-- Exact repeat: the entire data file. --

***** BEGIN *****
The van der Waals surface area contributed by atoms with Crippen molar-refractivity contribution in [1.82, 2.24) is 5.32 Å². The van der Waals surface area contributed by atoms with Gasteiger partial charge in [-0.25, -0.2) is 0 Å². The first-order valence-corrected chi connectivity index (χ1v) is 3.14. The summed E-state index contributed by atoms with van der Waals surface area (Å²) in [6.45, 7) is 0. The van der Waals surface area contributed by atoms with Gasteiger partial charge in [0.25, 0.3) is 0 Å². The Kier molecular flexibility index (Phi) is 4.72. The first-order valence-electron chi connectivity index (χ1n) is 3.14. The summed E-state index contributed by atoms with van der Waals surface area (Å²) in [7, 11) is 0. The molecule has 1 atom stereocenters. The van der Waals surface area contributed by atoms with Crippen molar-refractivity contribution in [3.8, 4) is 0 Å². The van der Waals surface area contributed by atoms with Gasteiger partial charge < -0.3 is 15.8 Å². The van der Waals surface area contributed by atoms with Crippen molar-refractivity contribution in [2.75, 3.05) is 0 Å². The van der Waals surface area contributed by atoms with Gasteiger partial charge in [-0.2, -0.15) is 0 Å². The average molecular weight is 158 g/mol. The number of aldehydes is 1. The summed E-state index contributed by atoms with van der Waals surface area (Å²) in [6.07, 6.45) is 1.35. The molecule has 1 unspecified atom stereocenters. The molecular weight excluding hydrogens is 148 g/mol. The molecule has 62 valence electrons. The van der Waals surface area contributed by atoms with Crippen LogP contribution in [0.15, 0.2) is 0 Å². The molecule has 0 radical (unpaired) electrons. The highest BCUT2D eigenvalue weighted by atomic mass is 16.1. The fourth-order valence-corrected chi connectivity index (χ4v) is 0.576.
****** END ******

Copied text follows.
The van der Waals surface area contributed by atoms with Crippen molar-refractivity contribution in [1.82, 2.24) is 5.32 Å². The van der Waals surface area contributed by atoms with Gasteiger partial charge in [-0.25, -0.2) is 0 Å². The first-order valence-corrected chi connectivity index (χ1v) is 3.14. The summed E-state index contributed by atoms with van der Waals surface area (Å²) in [6.45, 7) is 0. The van der Waals surface area contributed by atoms with Gasteiger partial charge in [0.25, 0.3) is 0 Å². The Kier molecular flexibility index (Phi) is 4.72. The first-order valence-electron chi connectivity index (χ1n) is 3.14. The summed E-state index contributed by atoms with van der Waals surface area (Å²) in [7, 11) is 0. The molecule has 1 atom stereocenters. The van der Waals surface area contributed by atoms with Crippen molar-refractivity contribution in [3.8, 4) is 0 Å². The van der Waals surface area contributed by atoms with Gasteiger partial charge < -0.3 is 15.8 Å². The van der Waals surface area contributed by atoms with Crippen molar-refractivity contribution in [2.75, 3.05) is 0 Å². The van der Waals surface area contributed by atoms with Gasteiger partial charge in [-0.2, -0.15) is 0 Å². The average molecular weight is 158 g/mol. The number of aldehydes is 1. The summed E-state index contributed by atoms with van der Waals surface area (Å²) in [6.07, 6.45) is 1.35. The molecule has 1 unspecified atom stereocenters. The molecular weight excluding hydrogens is 148 g/mol. The molecule has 62 valence electrons. The van der Waals surface area contributed by atoms with Crippen LogP contribution in [0.15, 0.2) is 0 Å². The molecule has 0 radical (unpaired) electrons. The highest BCUT2D eigenvalue weighted by atomic mass is 16.1. The fourth-order valence-corrected chi connectivity index (χ4v) is 0.576.